“ that ye may be a new lump, as ye are unleavened. I have written unto you not to keep company, if any man that is called a brother, be a fornicator, or covetous, etc., with such a one, no not to eat. Do not ye judge them that are within ? But them that are without, God judgeth. Therefore, put away from yourselves that wicked person.” And when they had rebuked and excommunicated this person, the apostle speaks of it as being done by them all, or the majority of the church. ** Sufficient to such a man is this punishment, which was inflicted by many," or by the most, or major part, as the word may properly be rendered. (2 Cor. ii. 6.) And he speaks the same language to other churches, when treating of this subject: “I beseech you, brethren, mark them which cause divisions and offences, contrary to the doctrine which ye have learned, and avoid them; for they that are such serve not our Lord Jesus Christ, but their own bellies.” (Rom. xvi. 17, 18.) * Now we command you, brethren, in the name of our Lord Jesus Christ, that ye withdraw yourselves from every brother that walketh disorderly, and not after the tradition which ye have received of us; and if any man obey not our word by this epistle, note that man, and have no company with him, that he may be ashamed.” (2 Thess. iii. 6, 14.) Hence it appears, that when this same apostle directs Timothy and Titus, respecting the exercise of discipline in the churches in which they presided, he does not mean that they had any authority in the matter over the churches, but that they should excite and lead the churches to a proper care and conduct in the strict and faithful exercise of discipline; for in any other view and sense, he would be inconsistent with himself.

It has been observed, that in every decision and act of the church, in the exercise of discipline, there must be the voice of the major part, or greatest number of the church at least; and every such act is to be considered as the act of that particular society or church. But it is desirable that the church should be unanimous in all their decisions and votes; and, therefore, all proper and possible care and pains ought to be taken to effect and maintain this unanimity in all their proceedings; and when this cannot be obtained, and there appears a difference in judgment among the members of the church, and a number do not view the case before them in the same light with the majority, they are to be treated with love and tenderness, and the latter ought to use all proper means to enlighten and convince their dissenting brethren, that they may think and act with them, and manifest a reluctance to proceed and act without their concurrence and consent; and, if possible, persuade them at least to say they are willing the majority should act as they think best, and though they cannot see with them at present, they will not be offended, nor are disposed to make any division or uneasiness in the church.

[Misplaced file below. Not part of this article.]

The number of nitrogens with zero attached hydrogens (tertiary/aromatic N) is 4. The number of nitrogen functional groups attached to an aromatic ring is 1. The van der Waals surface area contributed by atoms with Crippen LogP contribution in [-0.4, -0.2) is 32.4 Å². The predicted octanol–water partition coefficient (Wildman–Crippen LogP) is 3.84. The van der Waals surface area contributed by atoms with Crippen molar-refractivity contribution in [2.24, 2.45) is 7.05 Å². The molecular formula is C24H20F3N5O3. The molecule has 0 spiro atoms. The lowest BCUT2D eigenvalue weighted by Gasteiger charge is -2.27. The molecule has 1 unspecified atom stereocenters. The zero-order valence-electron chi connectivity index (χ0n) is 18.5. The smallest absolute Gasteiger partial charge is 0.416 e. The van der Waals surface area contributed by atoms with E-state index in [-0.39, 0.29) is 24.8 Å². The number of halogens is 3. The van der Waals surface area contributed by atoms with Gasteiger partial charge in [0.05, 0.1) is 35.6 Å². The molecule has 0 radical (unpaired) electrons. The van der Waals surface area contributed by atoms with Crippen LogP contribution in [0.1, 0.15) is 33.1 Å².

And the minority, who cannot act with their brethren in any instance, when they have offered the reasons of their dissent in meekness and love, ought to acquiesce in the decision of the church, so as to take no offence, or do any thing to interrupt the peace of the church, unless they consider the case to be so important, and the proceedings of the majority so contrary to the laws of Christ, that they ought to remonstrate, and think they cannot be faithful to Christ and their brethren unless they take some further steps. In such a case it will be the duty of the church to join with the dissatisfied in asking judgment and advice of other churches; and in any instance, where the matter to be decided is intricate or difficult, or when the person concerning whom the decision is to be made, desires it, it is proper and wise to ask the advice of other churches, in order to get all the light and help they can obtain respecting the matter to be determined. But every particular church, after asking counsel and advice, and making the best improvement of it they can, must act according to their own judgment, they not being bound implicitly to submit to the dictates of any other churches or councils, as having authority to decide for them in any matter, or any further than they receive light and conviction.

IV. The females are included in the male members of the church, and are to act only by them, as thus included; or the males act for them, and the women are not to dictate and vote in the church, in any matter which is to be decided, as this would be usurping and exercising that authority over the men which is forbidden in Scripture, and is inconsistent with that state of inferiority to men, which God has, for wise reasons, constituted, by which they are not to rule, but to be in subjection. But they have a right to know all the concerns and proceedings of the church, as they are equally interested in them with the male members, and it is desirable that they should be satisfied with all the transactions of the church, and know the reasons on which they proceed. They have, therefore, a right to be present in all the meetings of the church,